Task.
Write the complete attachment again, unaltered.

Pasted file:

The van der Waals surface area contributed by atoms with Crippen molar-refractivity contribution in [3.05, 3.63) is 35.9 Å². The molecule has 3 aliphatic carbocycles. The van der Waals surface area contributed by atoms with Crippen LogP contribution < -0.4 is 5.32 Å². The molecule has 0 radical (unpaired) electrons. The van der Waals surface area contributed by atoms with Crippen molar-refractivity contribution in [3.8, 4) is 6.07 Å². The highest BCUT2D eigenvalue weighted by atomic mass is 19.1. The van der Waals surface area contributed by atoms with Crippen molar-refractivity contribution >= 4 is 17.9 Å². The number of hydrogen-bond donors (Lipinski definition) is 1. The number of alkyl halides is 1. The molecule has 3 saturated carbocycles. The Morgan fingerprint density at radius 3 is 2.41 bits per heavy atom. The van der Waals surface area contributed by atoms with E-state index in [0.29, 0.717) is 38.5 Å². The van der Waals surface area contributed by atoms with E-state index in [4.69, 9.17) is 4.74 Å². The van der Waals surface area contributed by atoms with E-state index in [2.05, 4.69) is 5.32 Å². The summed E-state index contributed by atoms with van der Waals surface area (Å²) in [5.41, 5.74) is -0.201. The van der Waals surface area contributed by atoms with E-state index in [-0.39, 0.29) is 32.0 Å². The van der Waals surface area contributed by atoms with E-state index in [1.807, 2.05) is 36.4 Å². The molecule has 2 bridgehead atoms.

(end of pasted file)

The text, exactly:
The van der Waals surface area contributed by atoms with Crippen molar-refractivity contribution in [3.05, 3.63) is 35.9 Å². The molecule has 3 aliphatic carbocycles. The van der Waals surface area contributed by atoms with Crippen LogP contribution < -0.4 is 5.32 Å². The molecule has 0 radical (unpaired) electrons. The van der Waals surface area contributed by atoms with Crippen molar-refractivity contribution in [3.8, 4) is 6.07 Å². The highest BCUT2D eigenvalue weighted by atomic mass is 19.1. The van der Waals surface area contributed by atoms with Crippen molar-refractivity contribution >= 4 is 17.9 Å². The number of hydrogen-bond donors (Lipinski definition) is 1. The number of alkyl halides is 1. The molecule has 3 saturated carbocycles. The Morgan fingerprint density at radius 3 is 2.41 bits per heavy atom. The van der Waals surface area contributed by atoms with E-state index in [0.29, 0.717) is 38.5 Å². The van der Waals surface area contributed by atoms with E-state index in [4.69, 9.17) is 4.74 Å². The van der Waals surface area contributed by atoms with E-state index in [2.05, 4.69) is 5.32 Å². The summed E-state index contributed by atoms with van der Waals surface area (Å²) in [5.41, 5.74) is -0.201. The van der Waals surface area contributed by atoms with E-state index in [-0.39, 0.29) is 32.0 Å². The van der Waals surface area contributed by atoms with E-state index in [1.807, 2.05) is 36.4 Å². The molecule has 2 bridgehead atoms.